Chapter Two
Euclidean and Non-Euclidean Geometry
Mathematicians have long since regarded it as demeaning to work on problems related to elementary geometry in two or three dimensions, in spite of the fact that it is precisely this sort of mathematics which is of practical value.
Exit book to another website.Branko Grunbaum (1929–?) and Exit book to another website.G. C. Shephard (1926–?)

Section 2.1 -
      Introduction   (Exercises 2.1–2.2)
      Historical Overview
      Analytic Models for Plane Geometry   (Exercises 2.3–2.10)

Section 2.2 - Incidence Axioms   (Exercises 2.11–2.16)

Section 2.3 - Distance and Ruler Axioms   (Exercises 2.17–2.27)

Section 2.4 -
      Plane Separation Postulate   (Exercises 2.28–2.31)
      Angles and Angle Measure   (Exercises 2.32–2.40)

Section 2.5 -
      Supplement Postulate   (Exercises 2.41–2.47)
      SAS Postulate   (Exercises 2.48–2.54)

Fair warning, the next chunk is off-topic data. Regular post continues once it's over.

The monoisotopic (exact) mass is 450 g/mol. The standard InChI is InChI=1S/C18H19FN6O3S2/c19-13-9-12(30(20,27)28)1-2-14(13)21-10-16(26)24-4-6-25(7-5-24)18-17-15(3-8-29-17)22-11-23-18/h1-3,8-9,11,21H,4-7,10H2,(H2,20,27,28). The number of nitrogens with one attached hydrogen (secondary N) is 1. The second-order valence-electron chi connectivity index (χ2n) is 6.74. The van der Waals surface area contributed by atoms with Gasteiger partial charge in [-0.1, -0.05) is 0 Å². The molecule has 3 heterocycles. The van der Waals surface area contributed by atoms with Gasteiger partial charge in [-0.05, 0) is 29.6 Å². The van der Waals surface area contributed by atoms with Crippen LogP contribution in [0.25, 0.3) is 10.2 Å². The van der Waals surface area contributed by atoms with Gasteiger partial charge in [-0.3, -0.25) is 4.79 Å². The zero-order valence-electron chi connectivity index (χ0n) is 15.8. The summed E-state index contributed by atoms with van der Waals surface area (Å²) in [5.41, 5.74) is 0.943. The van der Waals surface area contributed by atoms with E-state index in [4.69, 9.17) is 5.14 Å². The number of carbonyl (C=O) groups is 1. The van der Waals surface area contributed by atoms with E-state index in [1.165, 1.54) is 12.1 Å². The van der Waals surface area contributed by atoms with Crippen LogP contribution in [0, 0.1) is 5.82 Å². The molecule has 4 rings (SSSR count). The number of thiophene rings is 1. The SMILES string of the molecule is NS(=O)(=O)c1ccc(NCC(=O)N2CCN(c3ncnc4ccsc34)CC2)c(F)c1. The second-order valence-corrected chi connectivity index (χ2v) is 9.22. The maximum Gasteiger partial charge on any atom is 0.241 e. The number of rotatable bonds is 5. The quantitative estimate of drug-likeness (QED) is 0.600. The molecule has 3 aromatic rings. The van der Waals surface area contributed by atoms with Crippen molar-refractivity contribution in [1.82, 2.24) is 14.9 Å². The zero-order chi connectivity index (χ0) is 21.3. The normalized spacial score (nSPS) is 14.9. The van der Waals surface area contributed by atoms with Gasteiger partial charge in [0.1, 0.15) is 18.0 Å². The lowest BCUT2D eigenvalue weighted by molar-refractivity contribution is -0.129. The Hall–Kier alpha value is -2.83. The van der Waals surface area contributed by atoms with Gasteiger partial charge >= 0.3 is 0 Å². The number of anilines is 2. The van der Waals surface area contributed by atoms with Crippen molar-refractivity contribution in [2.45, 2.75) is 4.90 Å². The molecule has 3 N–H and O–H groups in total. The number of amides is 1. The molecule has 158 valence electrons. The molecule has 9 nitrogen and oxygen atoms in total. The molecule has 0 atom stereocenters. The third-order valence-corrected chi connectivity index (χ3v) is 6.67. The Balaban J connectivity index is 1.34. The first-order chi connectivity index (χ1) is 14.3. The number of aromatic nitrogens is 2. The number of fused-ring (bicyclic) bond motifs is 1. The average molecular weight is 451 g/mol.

Section 2.6 -
      Parallel Lines without a Parallel Postulate   (Exercises 2.55–2.61)
      Saccheri Quadrilateral   (Exercises 2.62–2.64)

Section 2.7 -
      Euclidean Parallel Postulate   (Exercises 2.65–2.67)
      Hyperbolic Parallel Postulate   (Exercises 2.68–2.74)
      Elliptic Parallel Postulate   (Exercises 2.75–2.79)

Section 2.8 - Euclidean, Hyperbolic, and Elliptic Geometries   (Exercise 2.80)

Chapter Two Exercises. Exercises from all the sections.
Solutions to selected exercises.
Self-Assessment Quizzes. Quizzes for all sections.

Appendix A - Hilbert's Axioms for Euclidean Geometry
Appendix B - Birkhoff's Axioms for Euclidean Geometry
Appendix C - SMSG Axioms for Euclidean Geometry
Appendix D - Links to two on-line editions of Euclid's Elements: David E. Joyce's Java edition of Exit book to another website.Euclid's Elements (1997) or Exit book to another website.Oliver Byrne's edition of Euclid published in 1847.

Geometrical intuition, strictly speaking, is not mathematical, but rather a priori physical intuition. In its purely mathematical aspect our Euclidean space intuition is perfectly correct, namely, it represents correctly a certain structure existing in the realm of mathematical objects. Even physically it is correct "in the small".
Exit book to another website.Kurt Gφdel (1906–1978)

Chapter One Axiomatic SystemsBack to Chapter One IndexNext to Chapter Three Index Chapter Three Transformational Geometry

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  Timothy Peil  Mathematics Dept.  MSU Moorhead

© Copyright 2005, 2006 - Timothy Peil